This CD is not the follow up to the successful Run Level Zero's debut CD "Symbol of Submission": IN BETWEEN is a classic remixes project with two new good tracks as bonus (or is a MCD with two new tracks with seven remixes as an add on ;) ). In any case the forty minutes of this CD contain good electro tracks and also the remixed versions are worth the purchasing because Sanctum, Pouppee Fabrikk (really energetic their version of "Feedback Birds"), Dupont (he did a e.b.m./techno version of "Black Limbs"), Psyche, Project-X (really distorted and dancey their version of "Eating The Misery), E-Craft and C.A.P. did a good work giving new life to the band's tracks, creating new classics that will for sure satisfy every e.b.m. lover.
Geez, I don't know, it's almost embarassing but I don't really know what to do about it but the fact is that I love every CD Ninthwave release! This time I'm talking about an Irish band called Empire State Human and about their CD titled POP ROBOT. This isn't properly their new album because Ninthwave released an extended version of it which has been previously released in 2000 by People Sound. This extended version has got seven extra tracks coming from the first band's album titled "Martian Anthems". Even if the name comes from an Human League song the band's influences goes from the Kraftwerk to the english 80's electro pop passing through an unique process: originality. The band is capable to combine robotic sounds with catchy vocals using also tiny moments of ambient arrangements. Even if almost all the tracks are mid tempos and some are ballads the CD is very energetic and believe me, if you dig synthpop this is your CD, so...act now!
A match made in a frozen hell, Barry Adamson and the Finnish duo Panasonic (now known as Pan sonic) release another difficult release on the Kitchen Motors label, notorious for its highly experimental and non-user-friendly releases.
This odd release is built around the concept of having the Kitchen Motors crew perform a brain scan on the Icelandic electronic pioneer composer Magnùs Blöndal Jòhannsson. While drifting betwwen slumber and in-between conciousness, Kitchen Motors had Jòhannsson listen to the so-called "music" on this CD. Whether the brain scan was later added as an audio track to any piece on this CD is unknown, but an interesting idea to juggle.
The first piece is the lengthy "The Hymn Of The 7th Illusion", written and performed by Adamson and Panasonic. The choir arrangements and manipulation by Adamson is oddly disconcerning at first, especially when cut back and forth with Panasonic minimal low-end electronics. As the piece slowly proggresses (impatient people be warned!), the mix become more homogenious; the choir is manipulated to effortlessly mix into the electronic components. Very dark, somewhat scary, and strangely subversive.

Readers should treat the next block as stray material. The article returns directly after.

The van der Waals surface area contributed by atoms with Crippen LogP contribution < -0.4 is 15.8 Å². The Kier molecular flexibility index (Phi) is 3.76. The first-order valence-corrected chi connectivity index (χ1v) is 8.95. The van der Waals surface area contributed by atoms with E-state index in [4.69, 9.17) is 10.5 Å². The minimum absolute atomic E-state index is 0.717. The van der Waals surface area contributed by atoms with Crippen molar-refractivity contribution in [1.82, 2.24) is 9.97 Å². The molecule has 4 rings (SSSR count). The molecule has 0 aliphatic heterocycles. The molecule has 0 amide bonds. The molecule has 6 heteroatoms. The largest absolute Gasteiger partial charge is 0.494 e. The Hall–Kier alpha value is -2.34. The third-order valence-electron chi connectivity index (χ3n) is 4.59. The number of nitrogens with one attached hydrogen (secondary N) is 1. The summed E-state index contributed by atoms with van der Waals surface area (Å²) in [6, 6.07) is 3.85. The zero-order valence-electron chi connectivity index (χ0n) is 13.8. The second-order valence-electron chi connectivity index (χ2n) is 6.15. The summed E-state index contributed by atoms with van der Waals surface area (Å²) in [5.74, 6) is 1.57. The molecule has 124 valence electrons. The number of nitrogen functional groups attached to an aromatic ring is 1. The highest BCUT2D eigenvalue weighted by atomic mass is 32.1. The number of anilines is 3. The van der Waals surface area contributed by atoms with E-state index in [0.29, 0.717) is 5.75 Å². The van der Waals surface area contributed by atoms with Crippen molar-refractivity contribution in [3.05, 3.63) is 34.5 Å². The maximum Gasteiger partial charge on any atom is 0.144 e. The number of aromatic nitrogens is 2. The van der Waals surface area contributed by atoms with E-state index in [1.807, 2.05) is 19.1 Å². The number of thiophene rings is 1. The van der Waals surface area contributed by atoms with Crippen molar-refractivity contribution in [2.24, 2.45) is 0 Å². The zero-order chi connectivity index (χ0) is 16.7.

The second track is a 20 second intermission simply called "". It is mainly a 15 second sniplet of analogue silence (you can hear the hum of recorded silent machine), with a deep breath at the very last few moments.
The third piece is an incredibly long, crazy, schidzophrenic and deffinatly not radio-friendly Halfler Trio remix entitled "The Illusion Of The 7th Hymn". Some will argue that the piece is not a remix per se but a re-interpretation of the first track, completelly re-recorded by The Halfler Trio. Others will sustain that the piece is but a remix, and therefore shouldn't be considered a stand-alone track per se. Others who are less concerned with such matters will be immersed in a world beyond normal electronic listening. The choir elements from the first track are greatly manipulated and re-worked, transforming the human/organic sounding element into a machine trying to imitate a human element. More whacky and unclassifyable electronic elements are thrown in, with ambient-like segways that seperate more sequence/rhythmic-oriented portions of this piece. At a later point (15 minutes or so into the song itself), fans of Panasonic will get a short but memorable glimpse of more typical Panasonic-esque movements, with added dystopian elements which will make the volume control very handy.
Although deffinatly not everyone's cup of tea, this CD is a must for fans of very difficult and nerve-wrenching electronic manipulations, without ever falling into the realm of pure harsh noise. The only drawback is the CD's short running time: 35 minutes.
Packaged in a beautiful "digipak" with photographic inserts contained within.